Categories: Weekly Sermon

Is Christmas Really over -Matthew 2:13-23

Now that it is December 29, 2013, people are saying that Christ is over; finished, until next summer when commercial entrepreneurs begin to put out decorations and ads for the “coming season.”  Christmas is over at the malls—after the “After Christmas Sale,” Year-end Clearance and Year-end Inventory sales.  It might be over at local churches that do not celebrate Epiphany, “Kings Day,” when the wise men arrived to see the Baby Jesus–otherwise known as “Twelfth Night” (for which we sing “The Twelve Days of Christmas”).  The white paraments and The First Sunday after Christmas on today’s bulletins are indicators of the Christmas season winding down.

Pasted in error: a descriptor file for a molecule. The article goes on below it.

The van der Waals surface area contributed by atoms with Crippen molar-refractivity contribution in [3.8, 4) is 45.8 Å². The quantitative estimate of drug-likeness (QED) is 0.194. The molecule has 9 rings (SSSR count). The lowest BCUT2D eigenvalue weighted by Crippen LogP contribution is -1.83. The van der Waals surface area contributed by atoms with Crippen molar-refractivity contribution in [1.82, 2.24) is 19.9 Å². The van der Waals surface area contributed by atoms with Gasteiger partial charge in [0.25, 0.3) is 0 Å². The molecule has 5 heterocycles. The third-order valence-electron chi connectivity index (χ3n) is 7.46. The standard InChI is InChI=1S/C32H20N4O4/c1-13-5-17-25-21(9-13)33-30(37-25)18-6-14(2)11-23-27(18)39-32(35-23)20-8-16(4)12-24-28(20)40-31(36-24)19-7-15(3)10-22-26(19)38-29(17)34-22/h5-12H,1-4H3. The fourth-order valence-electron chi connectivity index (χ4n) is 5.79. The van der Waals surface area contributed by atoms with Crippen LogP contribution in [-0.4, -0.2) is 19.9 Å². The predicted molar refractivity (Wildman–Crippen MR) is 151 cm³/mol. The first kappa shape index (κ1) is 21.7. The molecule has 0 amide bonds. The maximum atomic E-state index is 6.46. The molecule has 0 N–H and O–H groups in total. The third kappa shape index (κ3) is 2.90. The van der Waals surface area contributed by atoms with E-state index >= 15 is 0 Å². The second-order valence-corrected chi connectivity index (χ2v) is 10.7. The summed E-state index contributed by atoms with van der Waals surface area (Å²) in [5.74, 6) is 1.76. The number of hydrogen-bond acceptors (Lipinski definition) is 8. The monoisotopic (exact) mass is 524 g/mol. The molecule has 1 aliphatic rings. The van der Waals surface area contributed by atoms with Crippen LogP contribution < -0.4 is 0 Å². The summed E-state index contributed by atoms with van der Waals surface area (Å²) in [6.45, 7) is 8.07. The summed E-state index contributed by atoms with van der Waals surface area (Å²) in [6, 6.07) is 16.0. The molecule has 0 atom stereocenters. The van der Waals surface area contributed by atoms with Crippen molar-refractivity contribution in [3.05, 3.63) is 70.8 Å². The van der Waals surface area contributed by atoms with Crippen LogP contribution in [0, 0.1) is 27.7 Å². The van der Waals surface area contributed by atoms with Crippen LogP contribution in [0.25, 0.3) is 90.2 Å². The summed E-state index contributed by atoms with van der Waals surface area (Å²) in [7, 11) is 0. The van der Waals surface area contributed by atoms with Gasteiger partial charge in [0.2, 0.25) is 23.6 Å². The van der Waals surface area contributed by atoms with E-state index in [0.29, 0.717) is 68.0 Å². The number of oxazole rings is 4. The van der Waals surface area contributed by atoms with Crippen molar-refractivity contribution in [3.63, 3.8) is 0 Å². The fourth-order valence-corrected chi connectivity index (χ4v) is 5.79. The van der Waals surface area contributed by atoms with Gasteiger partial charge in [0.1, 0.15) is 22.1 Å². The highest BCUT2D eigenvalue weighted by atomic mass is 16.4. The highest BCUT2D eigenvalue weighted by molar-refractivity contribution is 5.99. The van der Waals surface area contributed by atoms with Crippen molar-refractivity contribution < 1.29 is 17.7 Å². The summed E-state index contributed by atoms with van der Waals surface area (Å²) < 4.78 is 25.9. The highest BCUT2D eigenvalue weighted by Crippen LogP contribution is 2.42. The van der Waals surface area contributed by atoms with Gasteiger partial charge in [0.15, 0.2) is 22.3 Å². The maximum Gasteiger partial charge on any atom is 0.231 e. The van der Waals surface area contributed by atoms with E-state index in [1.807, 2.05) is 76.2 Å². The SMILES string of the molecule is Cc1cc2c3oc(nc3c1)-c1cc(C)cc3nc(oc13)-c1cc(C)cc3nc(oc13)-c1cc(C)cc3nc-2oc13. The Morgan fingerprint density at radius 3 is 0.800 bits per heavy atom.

It always seem like the arrival of a late Christmas card.  I still have not sent mine out, yet.  The cre’che is still waiting for the wise men and camels to be added.  We are no longer lighting the Advent Wreath.  We need to emphasize that the place where Mary and Joseph watched over Jesus has been searched by Herod’s secret police, the manger was probably overturned and the animals have scattered.  Throughout the countryside the lament of parents whose children had been slain could be heard as the result of Herod’s attempt to eliminate any baby king to compete with his reign.  Herod was so infuriated when he could not find the baby that he ordered all male children in Bethlehem and in the surrounding territory who were two years old and younger to be killed.